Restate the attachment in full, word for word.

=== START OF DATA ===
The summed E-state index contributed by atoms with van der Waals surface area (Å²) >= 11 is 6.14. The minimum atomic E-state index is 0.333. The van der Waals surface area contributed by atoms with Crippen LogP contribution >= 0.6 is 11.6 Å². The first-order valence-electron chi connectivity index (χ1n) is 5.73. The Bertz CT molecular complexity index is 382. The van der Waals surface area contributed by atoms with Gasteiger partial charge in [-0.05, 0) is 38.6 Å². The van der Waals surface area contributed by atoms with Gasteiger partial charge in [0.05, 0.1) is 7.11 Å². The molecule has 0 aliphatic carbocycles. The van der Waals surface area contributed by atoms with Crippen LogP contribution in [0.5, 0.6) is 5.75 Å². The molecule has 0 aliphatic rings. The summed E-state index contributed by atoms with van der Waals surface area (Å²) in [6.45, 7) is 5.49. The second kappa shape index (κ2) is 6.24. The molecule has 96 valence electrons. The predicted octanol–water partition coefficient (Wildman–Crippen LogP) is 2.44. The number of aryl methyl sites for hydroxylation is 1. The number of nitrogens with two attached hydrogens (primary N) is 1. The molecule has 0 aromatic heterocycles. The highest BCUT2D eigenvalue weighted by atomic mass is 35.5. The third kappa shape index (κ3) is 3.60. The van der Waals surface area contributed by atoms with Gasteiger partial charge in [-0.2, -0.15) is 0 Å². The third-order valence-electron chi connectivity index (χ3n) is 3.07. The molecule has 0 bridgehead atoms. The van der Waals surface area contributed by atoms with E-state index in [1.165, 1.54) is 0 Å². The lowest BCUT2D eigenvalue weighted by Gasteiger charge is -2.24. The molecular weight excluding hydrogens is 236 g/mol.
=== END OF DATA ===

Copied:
The summed E-state index contributed by atoms with van der Waals surface area (Å²) >= 11 is 6.14. The minimum atomic E-state index is 0.333. The van der Waals surface area contributed by atoms with Crippen LogP contribution >= 0.6 is 11.6 Å². The first-order valence-electron chi connectivity index (χ1n) is 5.73. The Bertz CT molecular complexity index is 382. The van der Waals surface area contributed by atoms with Gasteiger partial charge in [-0.05, 0) is 38.6 Å². The van der Waals surface area contributed by atoms with Gasteiger partial charge in [0.05, 0.1) is 7.11 Å². The molecule has 0 aliphatic carbocycles. The van der Waals surface area contributed by atoms with Crippen LogP contribution in [0.5, 0.6) is 5.75 Å². The molecule has 0 aliphatic rings. The summed E-state index contributed by atoms with van der Waals surface area (Å²) in [6.45, 7) is 5.49. The second kappa shape index (κ2) is 6.24. The molecule has 96 valence electrons. The predicted octanol–water partition coefficient (Wildman–Crippen LogP) is 2.44. The number of aryl methyl sites for hydroxylation is 1. The number of nitrogens with two attached hydrogens (primary N) is 1. The molecule has 0 aromatic heterocycles. The highest BCUT2D eigenvalue weighted by atomic mass is 35.5. The third kappa shape index (κ3) is 3.60. The van der Waals surface area contributed by atoms with Gasteiger partial charge in [-0.2, -0.15) is 0 Å². The third-order valence-electron chi connectivity index (χ3n) is 3.07. The molecule has 0 bridgehead atoms. The van der Waals surface area contributed by atoms with E-state index in [1.165, 1.54) is 0 Å². The lowest BCUT2D eigenvalue weighted by Gasteiger charge is -2.24. The molecular weight excluding hydrogens is 236 g/mol.